China’s Lack of Philanthropic Culture?

In November 2014, the Charities Aid Foundation published its annual World Giving Index, which measures and ranks global giving behaviors. In the report, China was ranked 128 out of 135 countries. Last year, China was also criticized by Reuters because few wealthy Chinese citizens donated publicly to fight the spread of the Ebola. And back in 2010, Bill Gates and Warren Buffett’s invitation to charitable giving, known as the Giving Pledge, was turned down by many of China’s millionaires.

At first glance, it might seem fair to say that China, the world’s second-biggest economy, is lacking a philanthropic culture, and that its people are reluctant to donate to  charitable causes. But maybe we should examine what several wealthy Chinese citizens said about their giving behaviors.


When asked for his opinion on the Giving Pledge, Charles Zhang, the Founder and current CEO of Sohu Inc., said he would not follow the same donation model that Bill Gates used. Instead, he preferred to pay more money in taxes to the government, because he believed that this was also philanthropy, and the best way of helping the poor. Charles Zhang is not the only one who feels this way. Last year, the World Food Program called on Chinese firms to donate more to fighting Ebola. Deborah Brautigam, director of the China Africa Research Initiative, said “It’s likely that state-owned firms would prefer the Chinese government to take a lead on this…They’re unlikely to come forward independently and would assume the government, which does have experience in contributing for emergencies, will be better at knowing what to do.”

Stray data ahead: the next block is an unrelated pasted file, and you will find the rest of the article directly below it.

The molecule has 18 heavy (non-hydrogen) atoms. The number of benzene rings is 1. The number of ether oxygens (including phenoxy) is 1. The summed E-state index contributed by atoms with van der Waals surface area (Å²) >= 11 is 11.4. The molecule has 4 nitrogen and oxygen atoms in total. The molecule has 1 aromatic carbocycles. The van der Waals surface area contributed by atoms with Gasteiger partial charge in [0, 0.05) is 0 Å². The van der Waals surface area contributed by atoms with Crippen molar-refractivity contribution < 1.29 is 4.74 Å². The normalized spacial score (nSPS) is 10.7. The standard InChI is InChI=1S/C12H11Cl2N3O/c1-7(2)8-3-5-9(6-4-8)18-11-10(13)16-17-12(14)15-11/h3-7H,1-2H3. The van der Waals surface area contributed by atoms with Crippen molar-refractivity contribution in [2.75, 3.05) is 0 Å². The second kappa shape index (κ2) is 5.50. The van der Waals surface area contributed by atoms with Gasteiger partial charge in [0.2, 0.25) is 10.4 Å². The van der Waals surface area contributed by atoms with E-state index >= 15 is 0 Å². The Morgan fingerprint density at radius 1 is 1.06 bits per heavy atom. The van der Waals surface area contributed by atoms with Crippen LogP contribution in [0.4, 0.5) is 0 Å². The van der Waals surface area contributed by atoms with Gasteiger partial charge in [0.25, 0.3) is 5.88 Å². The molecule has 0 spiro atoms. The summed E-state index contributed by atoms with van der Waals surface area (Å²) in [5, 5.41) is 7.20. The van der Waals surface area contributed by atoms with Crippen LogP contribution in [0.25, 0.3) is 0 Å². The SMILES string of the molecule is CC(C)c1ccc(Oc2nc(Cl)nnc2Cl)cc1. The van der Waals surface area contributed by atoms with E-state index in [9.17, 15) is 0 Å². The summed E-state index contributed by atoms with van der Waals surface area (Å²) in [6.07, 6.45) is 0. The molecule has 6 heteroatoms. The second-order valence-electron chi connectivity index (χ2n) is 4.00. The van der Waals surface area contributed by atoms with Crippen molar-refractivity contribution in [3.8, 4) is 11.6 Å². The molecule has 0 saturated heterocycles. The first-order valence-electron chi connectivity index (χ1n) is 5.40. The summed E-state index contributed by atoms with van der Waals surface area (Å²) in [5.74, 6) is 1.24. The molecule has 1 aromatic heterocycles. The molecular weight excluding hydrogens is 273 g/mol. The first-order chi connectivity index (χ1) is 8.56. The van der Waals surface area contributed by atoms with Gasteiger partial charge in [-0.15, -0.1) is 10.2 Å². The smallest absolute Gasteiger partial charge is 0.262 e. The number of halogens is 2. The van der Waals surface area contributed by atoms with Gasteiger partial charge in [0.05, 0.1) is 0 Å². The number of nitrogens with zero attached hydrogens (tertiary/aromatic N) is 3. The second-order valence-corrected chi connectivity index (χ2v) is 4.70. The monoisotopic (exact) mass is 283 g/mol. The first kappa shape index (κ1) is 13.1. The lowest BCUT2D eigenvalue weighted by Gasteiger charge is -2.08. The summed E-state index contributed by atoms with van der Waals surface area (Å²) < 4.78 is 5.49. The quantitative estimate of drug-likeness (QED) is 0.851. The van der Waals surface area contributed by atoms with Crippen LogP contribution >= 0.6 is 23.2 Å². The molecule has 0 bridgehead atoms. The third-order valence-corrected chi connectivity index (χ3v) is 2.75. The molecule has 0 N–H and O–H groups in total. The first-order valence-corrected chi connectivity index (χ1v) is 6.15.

It is believed that hoarding culture, the absence of religious motivations, and emphasis on family wealth–a tradition from an imperial, agrarian society— collectively make the Chinese give the cold shoulder to charity giving. Nevertheless, that’s not true.

Since childhood, every Chinese citizen has been taught to emulate their ancient role models who would gladly be “the first to bear hardships before everybody else and the last to enjoy comforts.” Showing concern for the country and its society is the essence of Confucianism. It encourages people to commit themselves to the welfare of the society when they are successful, and to stay disciplined when they are in distress. Confucius taught people to contribute to welfare through government. He believed people should “cultivate his personal life, regulate his family, and then govern his state; when all the states are well governed, that person brings peace and harmony throughout the world.” Cosmopolitanism exists in Chinese culture, but there is little initiative on how to help others as a third party outside the government. This phenomenon is rooted in the social structure of China.

The current social structure in China is focused on a strong state and weak society. China’s lack of philanthropic culture is largely due to heavy restrictions on civil society. People are accustomed to relying on the government, resulting from the government’s unlimited power in the past. The public always expects and trusts their government to solve social problems. Such inertia in thinking impedes social engagement. Unlike the “necessary-evil” political tradition in the west, the state is “the good” for the Chinese. Owing to people’s unawareness and inability, civil society grows slowly in this “acquaintance society.” However, is a thriving civil society really necessary to create a philanthropic culture? Myanmar